Article

Joan R. Sherman

poet, was born in Northampton County, North Carolina, a slave of William Horton; the names of his parents are unknown. As a boy he moved with his master's household to Chatham County, where he tended cows on the farm. Horton's teenage pleasures, he later wrote, were “singing lively tunes” and “hearing people read” (Horton, iv), and he taught himself to read, first learning the alphabet from an old spelling book. He acquired an extraordinary vocabulary and the forms, topics, and styles of his verse from reading the New Testament, Wesley's hymnal, and books given to him by University of North Carolina (UNC) students.

In his early twenties, now the slave of William's son, James Horton, George avoided the manual labor he disliked by walking eight miles from the farm to Chapel Hill on weekends to sell fruit and his poems. From about 1830 on he hired ...

Article

Allen J. Fromherz

Egyptian Sufi mystic and poet, was born in Cairo. Most of his early years were spent in the hills to the east of Cairo and in the deserts. Although he started along the same path of his father, an estate lawyer, he felt that dry, legal study of the scripture was insufficient. He abandoned formal schooling. In an act reminiscent of the Christian desert fathers, he spent time in the deserted and empty quarters of Arabia, where he faced trials and had a vision of the Prophet Muhammad. He was praised as a saint when he returned to Cairo and told of his visions. His tomb beneath the mountains near Cairo is a major site of veneration to this day. The diwan, or the collected writings of Ibn al-Farid, is famous primarily for its poetry.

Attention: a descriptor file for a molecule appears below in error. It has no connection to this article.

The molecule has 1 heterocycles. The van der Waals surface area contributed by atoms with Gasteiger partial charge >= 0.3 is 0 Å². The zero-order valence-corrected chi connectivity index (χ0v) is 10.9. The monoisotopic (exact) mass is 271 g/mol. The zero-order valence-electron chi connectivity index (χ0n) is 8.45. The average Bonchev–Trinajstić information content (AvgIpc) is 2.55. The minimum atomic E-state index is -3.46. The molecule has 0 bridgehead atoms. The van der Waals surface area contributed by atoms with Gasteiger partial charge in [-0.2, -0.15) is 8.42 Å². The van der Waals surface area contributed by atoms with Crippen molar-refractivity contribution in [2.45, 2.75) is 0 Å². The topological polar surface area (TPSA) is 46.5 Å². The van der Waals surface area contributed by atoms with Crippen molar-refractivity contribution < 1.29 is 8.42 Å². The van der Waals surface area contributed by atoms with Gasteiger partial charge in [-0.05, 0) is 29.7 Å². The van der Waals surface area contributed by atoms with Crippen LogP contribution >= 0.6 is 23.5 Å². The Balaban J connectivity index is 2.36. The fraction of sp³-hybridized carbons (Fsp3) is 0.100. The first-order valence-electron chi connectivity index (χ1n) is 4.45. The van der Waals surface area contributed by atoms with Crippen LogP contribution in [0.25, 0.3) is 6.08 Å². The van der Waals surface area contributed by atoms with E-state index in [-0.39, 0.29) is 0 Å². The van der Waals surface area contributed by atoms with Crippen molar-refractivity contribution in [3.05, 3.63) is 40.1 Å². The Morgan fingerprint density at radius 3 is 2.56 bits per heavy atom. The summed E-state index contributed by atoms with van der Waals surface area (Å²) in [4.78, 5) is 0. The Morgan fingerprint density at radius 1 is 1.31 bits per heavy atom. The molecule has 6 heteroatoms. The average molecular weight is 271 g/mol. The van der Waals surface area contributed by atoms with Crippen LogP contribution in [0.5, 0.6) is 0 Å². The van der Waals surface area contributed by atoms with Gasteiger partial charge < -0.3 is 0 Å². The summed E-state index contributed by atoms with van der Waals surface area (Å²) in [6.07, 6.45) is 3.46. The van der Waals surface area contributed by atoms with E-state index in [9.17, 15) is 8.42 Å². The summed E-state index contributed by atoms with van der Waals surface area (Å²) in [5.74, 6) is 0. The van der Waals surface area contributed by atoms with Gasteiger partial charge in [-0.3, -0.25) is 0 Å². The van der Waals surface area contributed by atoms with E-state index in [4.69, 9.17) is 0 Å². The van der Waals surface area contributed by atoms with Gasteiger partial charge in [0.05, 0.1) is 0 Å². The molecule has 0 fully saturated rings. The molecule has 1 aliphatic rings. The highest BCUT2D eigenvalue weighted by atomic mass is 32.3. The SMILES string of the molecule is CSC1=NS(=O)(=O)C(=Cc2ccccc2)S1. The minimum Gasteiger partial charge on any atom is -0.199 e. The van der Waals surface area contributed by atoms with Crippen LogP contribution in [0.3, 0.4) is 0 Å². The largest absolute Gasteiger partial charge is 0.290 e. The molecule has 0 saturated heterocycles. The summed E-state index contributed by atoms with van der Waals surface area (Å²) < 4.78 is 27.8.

Like many mystic poets and writers Ibn al Farid used images of forbidden pleasures and ...

Article

Russell Hopley

literary theorist, poet, anthologist, was born in Masila in the region of Constantine, a city in present-day Algeria, to a family of Arab origin. Hasan al-Qayrawani al-Azdi al-Masili Ibn Rashiq displayed an early interest in Arabic literature, and following his primary education in Masila he was sent to al-Qayrawan in 1015/1016 to pursue his secondary studies. There he was able to study under some of the most eminent literary figures of eleventh-century Ifriqiya (present-day Tunisia), among them the grammarian Abu ʿAbd Allah al-Qazzaz, and the poets Ibrahim al-Husri, Abu Muhammad al-Khushani, and Abu Muhammad ʿAbd al-Karim al-Nahshali. This latter was, like Ibn Rashiq, a native of Masila, and his principal work, al-Mumtiʿ fi ʿilm al-shʿir wa ʿamalih, served as Ibn Rashiq’s introduction to classical Arabic poetry, as it did for an entire generation of North African poets.

An accomplished poet by the age of nineteen Ibn Rashiq became a ...

Article